Our community is made up of a diverse group of homeowners. Association members range from full- to part-time residents, single family owners to condo and villa owners, club members to non-club members, renters to regime owners, etc. Regardless, we are all members of KICA, and if our board of directors reflects our community, it will be better positioned to understand the different perspectives that exist among our membership.
The KICA Nominating Committee was formed for this very reason, to help build and maintain a board with the skill and diversity to provide effective governance for the community. The committee, consisting of a small group of volunteer members, works with the board and chief operating officer to evaluate the most important candidate qualifications and characteristics needed for incoming board members .
All interested members are urged to attend an informational session after the regularly scheduled board of directors meeting in September (NOTE that this meeting has been postponed due to potential impacts from Hurricane Irma). The board meeting begins at 1 p.m. and the information session will begin directly following. (The brief presentation and Q&A portion of the program will be available on the KICA website after the meeting.)
Any member may run for board service by submitting an application package, which includes background information and a statement of focus. These statements will be published along with other election materials. To view the board application and to learn more about board service, visit kica.us/about/board. The application deadline for all candidates is Tuesday, Oct. 17, 2017. For specific filing details or to obtain application materials and assistance with completing the process, contact firstname.lastname@example.org.
Diverse board leadership is vital to the continued success of our Kiawah community, and the board thanks you for your interest in making an impact on the future of the island.
KICA Nominating Committee
Lynn Morgenstern, Chair
KICA has been presented with a unique opportunity to gain important land, for both KICA and the Kiawah Conservancy, at no cost, in an exchange with Kiawah Partners.
Such an exchange requires a vote of the membership at a meeting, which KICA will hold on Friday, Sept. 22, 2017, at 3 p.m. at the Sandcastle.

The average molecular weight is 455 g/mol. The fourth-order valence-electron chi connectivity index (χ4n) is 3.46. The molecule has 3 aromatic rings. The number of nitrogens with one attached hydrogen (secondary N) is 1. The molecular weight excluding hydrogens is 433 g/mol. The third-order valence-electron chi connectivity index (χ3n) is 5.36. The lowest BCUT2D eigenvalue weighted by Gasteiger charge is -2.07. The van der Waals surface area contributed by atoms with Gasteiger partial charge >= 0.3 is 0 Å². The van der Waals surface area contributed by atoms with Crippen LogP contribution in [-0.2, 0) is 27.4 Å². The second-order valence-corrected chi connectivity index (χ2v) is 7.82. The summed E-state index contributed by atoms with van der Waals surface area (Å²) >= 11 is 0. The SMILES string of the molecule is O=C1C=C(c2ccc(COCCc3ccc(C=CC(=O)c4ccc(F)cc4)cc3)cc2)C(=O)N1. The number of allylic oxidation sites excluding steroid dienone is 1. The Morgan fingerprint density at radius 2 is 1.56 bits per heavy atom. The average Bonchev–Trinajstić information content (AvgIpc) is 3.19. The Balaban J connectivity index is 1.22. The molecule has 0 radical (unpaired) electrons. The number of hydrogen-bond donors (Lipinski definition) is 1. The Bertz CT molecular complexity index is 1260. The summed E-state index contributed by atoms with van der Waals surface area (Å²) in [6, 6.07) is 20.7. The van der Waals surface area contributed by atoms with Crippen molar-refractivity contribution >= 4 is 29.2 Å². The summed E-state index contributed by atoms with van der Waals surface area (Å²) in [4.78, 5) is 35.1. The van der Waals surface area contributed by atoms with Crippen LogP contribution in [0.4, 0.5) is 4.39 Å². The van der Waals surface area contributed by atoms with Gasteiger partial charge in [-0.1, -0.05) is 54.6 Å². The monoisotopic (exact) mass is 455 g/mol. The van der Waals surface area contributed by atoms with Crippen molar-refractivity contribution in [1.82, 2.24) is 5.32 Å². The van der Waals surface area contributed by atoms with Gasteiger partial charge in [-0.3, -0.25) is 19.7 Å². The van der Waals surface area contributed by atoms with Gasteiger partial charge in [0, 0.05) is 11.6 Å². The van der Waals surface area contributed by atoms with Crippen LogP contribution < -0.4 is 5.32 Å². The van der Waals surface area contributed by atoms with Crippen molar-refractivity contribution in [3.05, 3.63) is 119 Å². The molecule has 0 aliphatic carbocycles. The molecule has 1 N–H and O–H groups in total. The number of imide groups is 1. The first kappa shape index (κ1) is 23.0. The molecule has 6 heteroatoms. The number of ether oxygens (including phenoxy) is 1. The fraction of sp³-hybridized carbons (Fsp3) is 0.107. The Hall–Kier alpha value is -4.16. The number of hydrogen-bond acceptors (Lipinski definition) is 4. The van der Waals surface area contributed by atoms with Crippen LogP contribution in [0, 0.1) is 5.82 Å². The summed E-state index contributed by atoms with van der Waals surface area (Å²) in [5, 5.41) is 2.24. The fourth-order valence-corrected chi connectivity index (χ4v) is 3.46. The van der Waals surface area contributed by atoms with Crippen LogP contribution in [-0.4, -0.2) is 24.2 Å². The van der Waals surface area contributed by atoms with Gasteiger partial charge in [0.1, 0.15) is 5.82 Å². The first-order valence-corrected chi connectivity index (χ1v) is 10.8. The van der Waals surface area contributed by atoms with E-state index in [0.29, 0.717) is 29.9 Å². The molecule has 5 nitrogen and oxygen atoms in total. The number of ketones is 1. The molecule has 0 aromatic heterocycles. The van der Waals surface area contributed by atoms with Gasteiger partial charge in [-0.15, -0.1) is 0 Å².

Information and ballot packets were mailed from Vote-Now by USPS on Aug. 14 to all primary members. Vote-Now is KICA’s independent voting service which has conducted our annual meeting votes the past several years.
On Aug. 15, Vote-Now also emailed primary members who have a valid email address on file, with specifics about the proposal and information on how to vote, including registration codes. If you are a primary member, have a valid email address on file and did not receive the email, please first check your spam folder for an email from Vote-Now.
When you receive your information, you may vote online, by phone, or live or by proxy at the special meeting if you have not previously voted. Because quorum is required to conduct the vote, online voting is preferred and encouraged.
Please note you cannot vote until you receive either the email or the USPS packet from Vote-Now, since you will need your personalized voting codes. However, you can review the materials online at kica.us/parceltrade.
After you have received and reviewed the materials, please contact KICA with questions. Voting will be open until 5 p.m. on Sept 13.
Primary members are the designated members who receive votes when a property is owned by more than one person. Non-primary members may receive informational emails from KICA but will not receive emails from Vote-Now or a ballot package by mail. If you are the primary member of a property and haven’t received your email by Aug. 15, contact Holly Newman at email@example.com.
If you see vehicles shining lights into ponds around the island over the next two nights, don’t be alarmed! On Monday, July 24 and Tuesday, July 25 from 9 p.m. – 12 a.m., Town of Kiawah Island and KICA biologists will be performing alligator spotlight surveys. Members may notice town or KICA vehicles behind their homes shining spotlights into the ponds during these hours. During these surveys, biologists shine spotlights into Kiawah ponds. The light reflects off of alligators’ eyes, giving the biologists a count of the approximate number of alligators in each pond.